Probiotics wanted: Dead or alive?

To maximise the performance of sports horses, it is important that their energy demands are met. To do this, their diets are commonly supplemented with cereal grains that provide an important source of calories. But this simple addition is not without its problems.

Microbiome

New study finds bacterial supplements for horses may be effective even if lifeless.



To maximise the performance of sports horses, it is important that their energy demands are met. To do this, their diets are commonly supplemented with cereal grains that provide an important source of calories. But this simple addition is not without its problems.

The inclusion of high starch feed ingredients can result in various clinical disorders, such as colic (gut pain) and laminitis, particularly when fed in large quantities. This is, in part, thought to be due to a sudden change in the bacterial population within the gut and associated with a marked decrease in the pH. Horses are primarily hindgut fermenters. This means they maximise the digestion of their food by microbial fermentation in their specialised hindgut (large intestine and caecum). The products of this fermentation can then be absorbed and used by the animal. Sudden changes to this microbial population and their fermentation products can impact the health of the horse. Optimal feeding management should, therefore, aim to prevent disturbances to these essential processes.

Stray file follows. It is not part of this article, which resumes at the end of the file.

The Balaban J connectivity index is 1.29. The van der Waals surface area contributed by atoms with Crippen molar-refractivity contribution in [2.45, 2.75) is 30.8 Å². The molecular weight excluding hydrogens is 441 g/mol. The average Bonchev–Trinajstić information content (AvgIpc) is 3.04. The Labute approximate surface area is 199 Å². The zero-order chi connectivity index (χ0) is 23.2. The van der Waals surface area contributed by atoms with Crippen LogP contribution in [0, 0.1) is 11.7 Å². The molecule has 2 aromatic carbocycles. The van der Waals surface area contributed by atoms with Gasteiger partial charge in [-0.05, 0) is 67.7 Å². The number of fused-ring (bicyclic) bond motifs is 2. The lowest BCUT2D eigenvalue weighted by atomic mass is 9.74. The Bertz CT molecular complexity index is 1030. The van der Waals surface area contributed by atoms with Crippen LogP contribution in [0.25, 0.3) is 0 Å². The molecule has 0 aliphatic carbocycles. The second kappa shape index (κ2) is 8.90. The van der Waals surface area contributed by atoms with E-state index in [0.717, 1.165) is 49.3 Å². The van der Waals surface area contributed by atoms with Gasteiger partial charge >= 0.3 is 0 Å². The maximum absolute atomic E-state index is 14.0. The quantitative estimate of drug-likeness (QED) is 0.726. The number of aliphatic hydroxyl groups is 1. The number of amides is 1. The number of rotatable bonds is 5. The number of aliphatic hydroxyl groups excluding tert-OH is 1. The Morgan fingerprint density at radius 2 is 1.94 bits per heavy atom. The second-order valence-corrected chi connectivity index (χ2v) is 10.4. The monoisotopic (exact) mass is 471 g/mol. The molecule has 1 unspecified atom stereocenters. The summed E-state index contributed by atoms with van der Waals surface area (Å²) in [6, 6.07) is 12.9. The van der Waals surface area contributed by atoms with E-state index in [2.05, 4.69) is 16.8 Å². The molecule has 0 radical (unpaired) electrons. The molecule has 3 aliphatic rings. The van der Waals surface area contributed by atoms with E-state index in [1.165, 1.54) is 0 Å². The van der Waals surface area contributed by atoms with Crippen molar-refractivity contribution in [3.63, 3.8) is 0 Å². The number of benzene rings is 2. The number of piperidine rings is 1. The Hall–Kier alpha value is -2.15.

Why feed a probiotic?



Feeding a probiotic supplement may help stabilise the gut population. The term ‘probiotic’ is commonly used to describe live micro-organisms which have health benefits to the host animal when fed in sufficient amounts. However, little is known about the benefit of feeding different types of potential probiotics to horses, so a research team from the University of Kentucky and United States Department of Agriculture, Agricultural Research Service, in partnership with WALTHAM, decided to investigate further.

Faeces were collected from horses with no gastrointestinal issues in order to extract gut bacteria. These were then incubated with or without one of three potential probiotic bacterial strains together with one of three different grains (ground corn, wheat or oats). The change in the bacterial population was measured after 24 hours.

When the gut bacteria were incubated with the different grains without the probiotic, a sudden drop in pH and a significant change in the microbial population occurred, especially with corn or wheat. The addition of the different probiotic bacteria (Lactobacillus acidophilus, Lactobacillus buchneri, Lactobacillus reuteri) showed some beneficial effects. All three bacterial strains limited the decrease in pH seen with the corn and wheat fermentation and resulted in significant changes in the ratios of some key functional groups of bacteria. Only L. acidophilus and L. reuteri had the same effect with the oats. The researchers also found no additional benefit from using an equal mix of all 3 bacterial strains compared to a single bacterial strain.